One of the kings of the Delhi sultanate during Nizamuddin Auliya lifetime was Qutb-ud-din Mubarak Shah, the last ruler of the Khilji dynasty. Legend has it that disrespect of Nizamuddin Auliya caused the king's death. Qutb-ud-din Mubarak Shah used to assemble all the leading figures and famous personalities of Delhi in his court every weekend. Once a courtier complained to him that Nizamuudin Auliya never came to the court. The King declared, "Order him in my name to come to my weekend gathering, else he will be hanged." When Nizamuddin Auliya's disciple, Amir Khusrau, related this to his master, he ignored the message, and did not even answer. As the weekend approached, his disciples became concerned for his life. On the day before the weekend, Nizamuddin Auliya went to the grave of his mother and came back looking unperturbed, telling his disciples to go home and sleep as usual. The next morning, everyone was very tense and worried, but Nizamuddin Auliya remained unperturbed. Shortly, news came that there had been a rebellion in the palace, and the king had been brutally killed.

MEHBOOB-E-ILAHI (Beloved of Ilahi).

2. SULTAN-UL MASHAIKH (King of Masha'ikh).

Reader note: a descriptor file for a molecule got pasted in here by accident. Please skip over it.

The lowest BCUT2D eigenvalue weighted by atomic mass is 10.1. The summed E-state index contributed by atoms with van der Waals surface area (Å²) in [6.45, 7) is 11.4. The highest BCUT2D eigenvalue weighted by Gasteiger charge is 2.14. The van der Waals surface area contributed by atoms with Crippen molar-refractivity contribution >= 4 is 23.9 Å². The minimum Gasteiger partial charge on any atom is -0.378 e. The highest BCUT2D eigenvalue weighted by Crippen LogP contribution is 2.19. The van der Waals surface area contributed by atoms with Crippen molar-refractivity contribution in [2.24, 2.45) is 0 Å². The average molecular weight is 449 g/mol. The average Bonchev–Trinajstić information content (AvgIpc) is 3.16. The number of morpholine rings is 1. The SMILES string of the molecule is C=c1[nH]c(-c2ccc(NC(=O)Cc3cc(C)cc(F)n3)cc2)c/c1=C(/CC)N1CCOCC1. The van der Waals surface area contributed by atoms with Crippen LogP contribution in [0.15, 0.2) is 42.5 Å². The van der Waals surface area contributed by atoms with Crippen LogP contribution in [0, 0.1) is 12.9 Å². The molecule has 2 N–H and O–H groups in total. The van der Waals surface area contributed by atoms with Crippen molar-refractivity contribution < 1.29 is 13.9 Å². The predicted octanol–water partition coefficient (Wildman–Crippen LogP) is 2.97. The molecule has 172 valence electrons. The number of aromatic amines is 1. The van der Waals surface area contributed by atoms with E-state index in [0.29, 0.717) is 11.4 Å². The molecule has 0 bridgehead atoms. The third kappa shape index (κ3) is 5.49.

3. IMAM-UL-MEHBOOBEEN (Leader of Mehboobeen).



5. MEHFIL-E SUKHAN (Attraction in the Gathering).

7. ZARI’ZAR BAKSH (Distributor of Gold and Silver).

8. NIZAMUDDIN BA'HATH (The Debator).

9. MEHFIL-E SHIKAN (The breaker of assemblies)

10. TABIB-E DIL (Healer of the heart)

11. GAUS-UL ALAM (Gaus of World)

12. JAG UJIYARE (Light for the World)

The Urs (death anniversary) of Nizamuddin Auliya is celebrated at the Nizamuddin Dargah on the 17th of Rabi II (Rabi-ul-Aaqir), and that of Amir Khusro on the 18th of Shawwal. Those who wish to visit the shrine of his holiness for ziarat, Langar, nazar niyaz and Dua are welcome to visit and contact Sajjada Nashin, descandant & Incharge KHWAJA AFZAL NIZAMI, Dargah Hazrat Nizamuddin Auliya Mehboobe Elahi, New Delhi.

Sunday, September 24, 2017

Dargah of Haji Waris Ali Shah Dewa Sharif Barabanki #Sufism

One of the most peaceful places is Dargah of Haji Waris Ali Shah .
The Holy Saint was a devout follower of Imam Hussain and there is a Imambargah in the Dargah complex .
He is also known as Waris Pak or Waris Piya ..
If I am in Lucknow I visit his Dargah ..find spirtual solace and serenity .
About Waris Pak